The People And The Books

W. W. Norton & Company   2016

 

Much has been written about the inseparable bond between the Jewish people and their literature. Often called the “People of the Book”—a phrase originally used in the Koran to describe both of Islam’s sister religions—the Jewish people have adopted this title as an honor. Indeed, historians have suggested that it is this eternal relationship to literature that keeps the Jewish people alive and Jewish identity vibrant.

Adam Kirsch’s new book, The People and the Books, is a close reading of eighteen influential pieces of Jewish literature from across the ages. His selections include the Bible as well as works of philosophy, history, ethics, autobiography, and mysticism. Kirsch begins with a preface that outlines his observations in bringing these books together: “Perhaps the most striking thing that emerges from reading these books together is the remarkable continuity of Jewish thought, despite all the catastrophes and ruptures of Jewish history. From the biblical Book of Deuteronomy in the seventh century BCE to the works of the Yiddish master Sholem Aleichem in the twentieth century CE, a few subjects preoccupy every kind of Jewish writer. They might be reduced to four central elements: God, the Torah, the Land of Israel, and Jewish people.”

The People and the Books is divided into fourteen chapters. Kirsch reviews the eighteen books in chronological order and connects each analysis to those that precede it. In chapter six, Kirsch considers the Itinerary of Benjamin of Tudela by the Spanish-born traveler of the same name and the Kuzari by poet and philosopher Yehudah HaLevi. Benjamin's memoir recounts his travels across the Jewish communities of the twelfth century, including his visit to Tiberias and the grave of Yehudah HaLevi. In his analysis, Kirsch connects the themes of these works; both explore the life of Jews under Muslim and Christian rule and are resonant with the Jewish yearning for a return to the Land of Israel.

In chapter thirteen, entitled “If You Will It,” Kirsch explores The Jewish State and Old New Land by Theodore Herzl. The chapter fluently blends Herzl’s biography, his vision for the first modern Jewish State, and an in-depth analysis of these two works. Kirsch’s reading is comprehensive and balanced, recognizing both the enormous innovation and the naiveté in Herzl’s ideas.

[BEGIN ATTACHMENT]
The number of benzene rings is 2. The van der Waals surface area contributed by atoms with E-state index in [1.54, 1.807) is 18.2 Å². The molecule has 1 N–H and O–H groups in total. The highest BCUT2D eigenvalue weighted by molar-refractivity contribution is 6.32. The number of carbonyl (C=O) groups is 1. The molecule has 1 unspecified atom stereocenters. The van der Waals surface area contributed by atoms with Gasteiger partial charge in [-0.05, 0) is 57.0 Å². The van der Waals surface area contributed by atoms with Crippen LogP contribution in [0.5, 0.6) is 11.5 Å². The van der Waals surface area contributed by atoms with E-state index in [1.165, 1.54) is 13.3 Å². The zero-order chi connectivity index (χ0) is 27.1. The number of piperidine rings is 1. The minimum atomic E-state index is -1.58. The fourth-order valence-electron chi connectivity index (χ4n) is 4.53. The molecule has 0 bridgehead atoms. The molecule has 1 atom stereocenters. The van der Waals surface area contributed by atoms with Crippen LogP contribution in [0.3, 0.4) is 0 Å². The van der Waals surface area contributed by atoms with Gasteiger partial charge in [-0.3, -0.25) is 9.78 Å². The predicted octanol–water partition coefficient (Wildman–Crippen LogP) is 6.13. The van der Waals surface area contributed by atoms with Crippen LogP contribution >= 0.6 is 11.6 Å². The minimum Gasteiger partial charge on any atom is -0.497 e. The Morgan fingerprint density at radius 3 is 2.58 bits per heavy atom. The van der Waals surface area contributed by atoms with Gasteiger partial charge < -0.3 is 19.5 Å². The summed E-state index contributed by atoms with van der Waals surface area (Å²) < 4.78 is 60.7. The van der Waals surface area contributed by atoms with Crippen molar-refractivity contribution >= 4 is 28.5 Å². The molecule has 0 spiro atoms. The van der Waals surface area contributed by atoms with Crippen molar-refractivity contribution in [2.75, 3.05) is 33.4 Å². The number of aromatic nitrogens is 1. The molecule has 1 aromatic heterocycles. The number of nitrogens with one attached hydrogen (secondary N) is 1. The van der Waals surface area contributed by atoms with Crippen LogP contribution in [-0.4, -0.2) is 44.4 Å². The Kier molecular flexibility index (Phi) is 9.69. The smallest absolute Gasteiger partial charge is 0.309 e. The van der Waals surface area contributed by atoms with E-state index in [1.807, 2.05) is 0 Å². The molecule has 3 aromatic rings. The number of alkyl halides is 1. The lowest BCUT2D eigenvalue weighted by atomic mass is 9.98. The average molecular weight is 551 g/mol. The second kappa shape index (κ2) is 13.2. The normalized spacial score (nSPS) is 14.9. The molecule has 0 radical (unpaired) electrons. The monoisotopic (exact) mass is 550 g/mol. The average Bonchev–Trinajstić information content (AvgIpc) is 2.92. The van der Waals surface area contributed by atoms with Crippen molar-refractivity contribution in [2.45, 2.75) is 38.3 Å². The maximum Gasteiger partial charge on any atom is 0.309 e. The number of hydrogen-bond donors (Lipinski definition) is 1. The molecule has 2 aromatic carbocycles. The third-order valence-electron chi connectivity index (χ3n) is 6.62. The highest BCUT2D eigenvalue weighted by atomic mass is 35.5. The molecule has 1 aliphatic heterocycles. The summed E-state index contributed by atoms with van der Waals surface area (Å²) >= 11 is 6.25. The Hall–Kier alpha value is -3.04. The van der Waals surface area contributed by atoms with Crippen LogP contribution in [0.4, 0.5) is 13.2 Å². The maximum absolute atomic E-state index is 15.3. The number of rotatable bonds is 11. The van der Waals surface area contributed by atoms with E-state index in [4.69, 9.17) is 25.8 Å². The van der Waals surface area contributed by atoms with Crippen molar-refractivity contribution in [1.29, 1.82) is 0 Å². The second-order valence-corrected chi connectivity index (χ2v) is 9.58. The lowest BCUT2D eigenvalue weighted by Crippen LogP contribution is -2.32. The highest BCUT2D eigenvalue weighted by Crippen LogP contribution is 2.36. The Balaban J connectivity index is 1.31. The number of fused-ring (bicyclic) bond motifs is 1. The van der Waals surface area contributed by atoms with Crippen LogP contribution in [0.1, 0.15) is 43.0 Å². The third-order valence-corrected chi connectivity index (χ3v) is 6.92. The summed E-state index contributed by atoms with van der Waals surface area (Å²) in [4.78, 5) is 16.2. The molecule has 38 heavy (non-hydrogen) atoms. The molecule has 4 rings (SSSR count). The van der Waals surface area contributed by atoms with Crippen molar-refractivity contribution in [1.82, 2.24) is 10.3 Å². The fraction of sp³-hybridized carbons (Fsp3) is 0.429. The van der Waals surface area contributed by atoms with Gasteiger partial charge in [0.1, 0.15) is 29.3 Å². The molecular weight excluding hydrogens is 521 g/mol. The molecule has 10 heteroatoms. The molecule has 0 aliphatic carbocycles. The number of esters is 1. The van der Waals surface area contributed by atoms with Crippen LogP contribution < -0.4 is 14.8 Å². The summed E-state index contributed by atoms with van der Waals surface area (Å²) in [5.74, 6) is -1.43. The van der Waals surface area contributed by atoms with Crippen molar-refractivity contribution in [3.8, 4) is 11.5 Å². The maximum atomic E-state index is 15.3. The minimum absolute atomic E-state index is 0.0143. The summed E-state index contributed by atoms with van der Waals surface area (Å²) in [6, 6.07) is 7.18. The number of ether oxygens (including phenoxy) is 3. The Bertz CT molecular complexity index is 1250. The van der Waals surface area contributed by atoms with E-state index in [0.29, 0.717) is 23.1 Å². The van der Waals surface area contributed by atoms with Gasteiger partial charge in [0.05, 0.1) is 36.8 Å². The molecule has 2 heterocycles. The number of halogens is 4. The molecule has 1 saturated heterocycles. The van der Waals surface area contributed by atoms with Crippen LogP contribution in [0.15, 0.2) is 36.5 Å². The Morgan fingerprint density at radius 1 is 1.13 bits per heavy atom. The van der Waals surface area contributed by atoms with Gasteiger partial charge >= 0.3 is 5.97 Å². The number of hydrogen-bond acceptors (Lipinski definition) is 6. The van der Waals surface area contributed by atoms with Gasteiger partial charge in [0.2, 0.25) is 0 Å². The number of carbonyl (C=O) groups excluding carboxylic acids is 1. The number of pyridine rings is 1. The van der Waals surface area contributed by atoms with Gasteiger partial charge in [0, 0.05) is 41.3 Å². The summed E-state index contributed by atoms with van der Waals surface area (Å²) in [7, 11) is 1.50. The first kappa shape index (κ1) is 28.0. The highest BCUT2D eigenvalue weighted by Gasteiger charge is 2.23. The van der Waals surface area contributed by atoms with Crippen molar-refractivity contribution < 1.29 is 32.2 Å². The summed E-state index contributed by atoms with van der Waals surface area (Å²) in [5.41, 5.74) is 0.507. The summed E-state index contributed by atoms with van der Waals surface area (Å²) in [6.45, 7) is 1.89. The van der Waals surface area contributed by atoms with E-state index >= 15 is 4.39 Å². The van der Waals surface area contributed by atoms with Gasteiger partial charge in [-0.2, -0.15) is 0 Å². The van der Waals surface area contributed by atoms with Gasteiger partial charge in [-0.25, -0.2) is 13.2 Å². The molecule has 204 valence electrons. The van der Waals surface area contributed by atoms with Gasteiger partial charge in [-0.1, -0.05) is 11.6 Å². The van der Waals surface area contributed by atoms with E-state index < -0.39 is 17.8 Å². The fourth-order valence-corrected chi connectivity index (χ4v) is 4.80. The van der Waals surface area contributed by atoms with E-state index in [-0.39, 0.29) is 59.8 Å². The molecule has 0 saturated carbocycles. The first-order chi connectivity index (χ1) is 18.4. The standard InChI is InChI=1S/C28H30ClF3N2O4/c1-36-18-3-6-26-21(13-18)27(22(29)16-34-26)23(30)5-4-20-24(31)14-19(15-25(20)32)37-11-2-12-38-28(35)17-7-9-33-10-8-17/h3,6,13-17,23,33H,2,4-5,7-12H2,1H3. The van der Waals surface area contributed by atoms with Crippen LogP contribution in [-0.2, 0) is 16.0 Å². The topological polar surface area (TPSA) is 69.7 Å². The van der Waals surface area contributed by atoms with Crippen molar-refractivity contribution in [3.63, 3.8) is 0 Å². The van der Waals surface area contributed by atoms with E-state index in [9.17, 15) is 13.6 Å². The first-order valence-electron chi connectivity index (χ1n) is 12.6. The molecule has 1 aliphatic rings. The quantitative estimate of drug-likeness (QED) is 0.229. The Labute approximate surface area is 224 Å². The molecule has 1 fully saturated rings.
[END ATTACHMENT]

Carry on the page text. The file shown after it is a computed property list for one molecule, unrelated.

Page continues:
The final chapter of The People and the Books is a close reading of Tveye the Dairyman by the nineteenth-century Yiddish writer Sholem Aleichem. It is through this final reading that Kirsch brings us full circle in his discussion of Judaism’s central themes, demonstrating they are reflected in modernity. “The Tevye stories, then, carry us to the very brink of the Jewish world we inhabit today. For the Holocaust, the State of Israel, and the emergence of American Jewry define the constellation of Judaism in the twenty-first century,” writes Kirsch. “They set the terms of our thinking about God and providence, peoplehood and sovereignty, assimilation and chosenness, catastrophe and redemption. These themes, however, are not creations of the modern world. On the contrary, to read the books that have defined Jewish history is to realize that all these issues have been part of Judaism from the very beginning.”

The People and the Books is an entertaining and enlightening review of eighteen classic works and, at the same time, Judaism’s most important ideas and ideals. It deserves to be on the Jewish bookshelf along with the eighteen books it opens for its reader.

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